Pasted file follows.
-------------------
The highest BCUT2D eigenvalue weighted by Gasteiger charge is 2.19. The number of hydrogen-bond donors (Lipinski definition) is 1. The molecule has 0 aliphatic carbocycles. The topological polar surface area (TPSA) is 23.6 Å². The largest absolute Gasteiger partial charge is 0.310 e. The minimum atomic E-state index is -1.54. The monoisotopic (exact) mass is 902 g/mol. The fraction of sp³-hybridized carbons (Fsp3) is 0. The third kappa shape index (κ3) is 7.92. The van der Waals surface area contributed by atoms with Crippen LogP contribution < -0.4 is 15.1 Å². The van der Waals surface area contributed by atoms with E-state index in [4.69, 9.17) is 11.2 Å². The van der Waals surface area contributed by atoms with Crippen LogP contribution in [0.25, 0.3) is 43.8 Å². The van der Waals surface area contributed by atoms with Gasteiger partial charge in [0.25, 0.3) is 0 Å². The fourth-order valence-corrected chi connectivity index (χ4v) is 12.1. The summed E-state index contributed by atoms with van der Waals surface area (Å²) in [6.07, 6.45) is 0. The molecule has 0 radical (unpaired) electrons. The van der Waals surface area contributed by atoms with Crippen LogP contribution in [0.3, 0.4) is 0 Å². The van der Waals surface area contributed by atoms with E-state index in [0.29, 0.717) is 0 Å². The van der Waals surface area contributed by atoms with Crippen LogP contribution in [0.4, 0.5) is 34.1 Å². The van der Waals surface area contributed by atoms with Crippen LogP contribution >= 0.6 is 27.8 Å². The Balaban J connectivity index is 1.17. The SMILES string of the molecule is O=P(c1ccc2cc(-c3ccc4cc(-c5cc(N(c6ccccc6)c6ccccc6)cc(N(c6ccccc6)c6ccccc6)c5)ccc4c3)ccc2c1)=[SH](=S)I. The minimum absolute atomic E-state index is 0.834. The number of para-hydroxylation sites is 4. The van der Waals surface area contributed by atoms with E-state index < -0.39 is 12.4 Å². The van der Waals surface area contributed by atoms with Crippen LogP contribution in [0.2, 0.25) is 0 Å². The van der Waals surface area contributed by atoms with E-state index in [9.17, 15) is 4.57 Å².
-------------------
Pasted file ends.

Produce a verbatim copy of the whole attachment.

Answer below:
The highest BCUT2D eigenvalue weighted by Gasteiger charge is 2.19. The number of hydrogen-bond donors (Lipinski definition) is 1. The molecule has 0 aliphatic carbocycles. The topological polar surface area (TPSA) is 23.6 Å². The largest absolute Gasteiger partial charge is 0.310 e. The minimum atomic E-state index is -1.54. The monoisotopic (exact) mass is 902 g/mol. The fraction of sp³-hybridized carbons (Fsp3) is 0. The third kappa shape index (κ3) is 7.92. The van der Waals surface area contributed by atoms with Crippen LogP contribution < -0.4 is 15.1 Å². The van der Waals surface area contributed by atoms with E-state index in [4.69, 9.17) is 11.2 Å². The van der Waals surface area contributed by atoms with Crippen LogP contribution in [0.25, 0.3) is 43.8 Å². The van der Waals surface area contributed by atoms with Gasteiger partial charge in [0.25, 0.3) is 0 Å². The fourth-order valence-corrected chi connectivity index (χ4v) is 12.1. The summed E-state index contributed by atoms with van der Waals surface area (Å²) in [6.07, 6.45) is 0. The molecule has 0 radical (unpaired) electrons. The van der Waals surface area contributed by atoms with Crippen LogP contribution in [0.3, 0.4) is 0 Å². The van der Waals surface area contributed by atoms with E-state index in [0.29, 0.717) is 0 Å². The van der Waals surface area contributed by atoms with Crippen LogP contribution in [0.4, 0.5) is 34.1 Å². The van der Waals surface area contributed by atoms with Crippen LogP contribution >= 0.6 is 27.8 Å². The Balaban J connectivity index is 1.17. The SMILES string of the molecule is O=P(c1ccc2cc(-c3ccc4cc(-c5cc(N(c6ccccc6)c6ccccc6)cc(N(c6ccccc6)c6ccccc6)c5)ccc4c3)ccc2c1)=[SH](=S)I. The minimum absolute atomic E-state index is 0.834. The number of para-hydroxylation sites is 4. The van der Waals surface area contributed by atoms with E-state index < -0.39 is 12.4 Å². The van der Waals surface area contributed by atoms with Crippen LogP contribution in [0.2, 0.25) is 0 Å². The van der Waals surface area contributed by atoms with E-state index in [9.17, 15) is 4.57 Å².